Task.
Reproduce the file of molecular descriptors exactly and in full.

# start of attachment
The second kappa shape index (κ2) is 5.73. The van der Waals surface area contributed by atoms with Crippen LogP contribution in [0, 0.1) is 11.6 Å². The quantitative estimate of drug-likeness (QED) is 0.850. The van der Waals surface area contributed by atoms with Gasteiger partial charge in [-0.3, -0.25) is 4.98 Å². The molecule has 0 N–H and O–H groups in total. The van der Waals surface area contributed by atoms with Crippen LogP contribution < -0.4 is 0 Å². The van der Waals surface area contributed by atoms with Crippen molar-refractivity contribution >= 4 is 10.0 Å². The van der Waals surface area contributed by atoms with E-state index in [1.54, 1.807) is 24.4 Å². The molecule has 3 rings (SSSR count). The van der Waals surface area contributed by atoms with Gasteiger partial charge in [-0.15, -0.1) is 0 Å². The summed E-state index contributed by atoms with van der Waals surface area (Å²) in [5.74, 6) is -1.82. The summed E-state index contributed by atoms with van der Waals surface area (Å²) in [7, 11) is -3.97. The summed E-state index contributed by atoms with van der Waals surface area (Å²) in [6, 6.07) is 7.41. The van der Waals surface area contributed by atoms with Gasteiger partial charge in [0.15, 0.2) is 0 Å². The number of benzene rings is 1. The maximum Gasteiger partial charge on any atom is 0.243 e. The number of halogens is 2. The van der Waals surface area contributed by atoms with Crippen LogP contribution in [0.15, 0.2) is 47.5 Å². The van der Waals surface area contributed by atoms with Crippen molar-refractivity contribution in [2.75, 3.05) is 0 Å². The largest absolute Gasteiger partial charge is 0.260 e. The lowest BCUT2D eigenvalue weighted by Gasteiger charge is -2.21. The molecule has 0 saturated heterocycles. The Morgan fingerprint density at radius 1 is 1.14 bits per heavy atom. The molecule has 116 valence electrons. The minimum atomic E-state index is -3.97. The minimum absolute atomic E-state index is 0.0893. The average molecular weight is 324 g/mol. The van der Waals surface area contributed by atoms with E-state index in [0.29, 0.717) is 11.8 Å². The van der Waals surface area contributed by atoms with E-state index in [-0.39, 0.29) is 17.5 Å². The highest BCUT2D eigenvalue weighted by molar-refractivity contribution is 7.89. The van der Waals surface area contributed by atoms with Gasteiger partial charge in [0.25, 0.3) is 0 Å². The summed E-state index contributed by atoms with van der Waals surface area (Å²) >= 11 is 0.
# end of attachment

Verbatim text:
The second kappa shape index (κ2) is 5.73. The van der Waals surface area contributed by atoms with Crippen LogP contribution in [0, 0.1) is 11.6 Å². The quantitative estimate of drug-likeness (QED) is 0.850. The van der Waals surface area contributed by atoms with Gasteiger partial charge in [-0.3, -0.25) is 4.98 Å². The molecule has 0 N–H and O–H groups in total. The van der Waals surface area contributed by atoms with Crippen LogP contribution < -0.4 is 0 Å². The van der Waals surface area contributed by atoms with Crippen molar-refractivity contribution >= 4 is 10.0 Å². The van der Waals surface area contributed by atoms with E-state index in [1.54, 1.807) is 24.4 Å². The molecule has 3 rings (SSSR count). The van der Waals surface area contributed by atoms with Gasteiger partial charge in [-0.15, -0.1) is 0 Å². The summed E-state index contributed by atoms with van der Waals surface area (Å²) in [5.74, 6) is -1.82. The summed E-state index contributed by atoms with van der Waals surface area (Å²) in [7, 11) is -3.97. The summed E-state index contributed by atoms with van der Waals surface area (Å²) in [6, 6.07) is 7.41. The van der Waals surface area contributed by atoms with Gasteiger partial charge in [0.15, 0.2) is 0 Å². The number of benzene rings is 1. The maximum Gasteiger partial charge on any atom is 0.243 e. The number of halogens is 2. The van der Waals surface area contributed by atoms with Crippen LogP contribution in [0.15, 0.2) is 47.5 Å². The van der Waals surface area contributed by atoms with Crippen molar-refractivity contribution in [2.75, 3.05) is 0 Å². The largest absolute Gasteiger partial charge is 0.260 e. The lowest BCUT2D eigenvalue weighted by Gasteiger charge is -2.21. The molecule has 0 saturated heterocycles. The Morgan fingerprint density at radius 1 is 1.14 bits per heavy atom. The molecule has 116 valence electrons. The minimum atomic E-state index is -3.97. The minimum absolute atomic E-state index is 0.0893. The average molecular weight is 324 g/mol. The van der Waals surface area contributed by atoms with E-state index in [0.29, 0.717) is 11.8 Å². The van der Waals surface area contributed by atoms with E-state index in [-0.39, 0.29) is 17.5 Å². The highest BCUT2D eigenvalue weighted by molar-refractivity contribution is 7.89. The van der Waals surface area contributed by atoms with Gasteiger partial charge in [0.25, 0.3) is 0 Å². The summed E-state index contributed by atoms with van der Waals surface area (Å²) >= 11 is 0.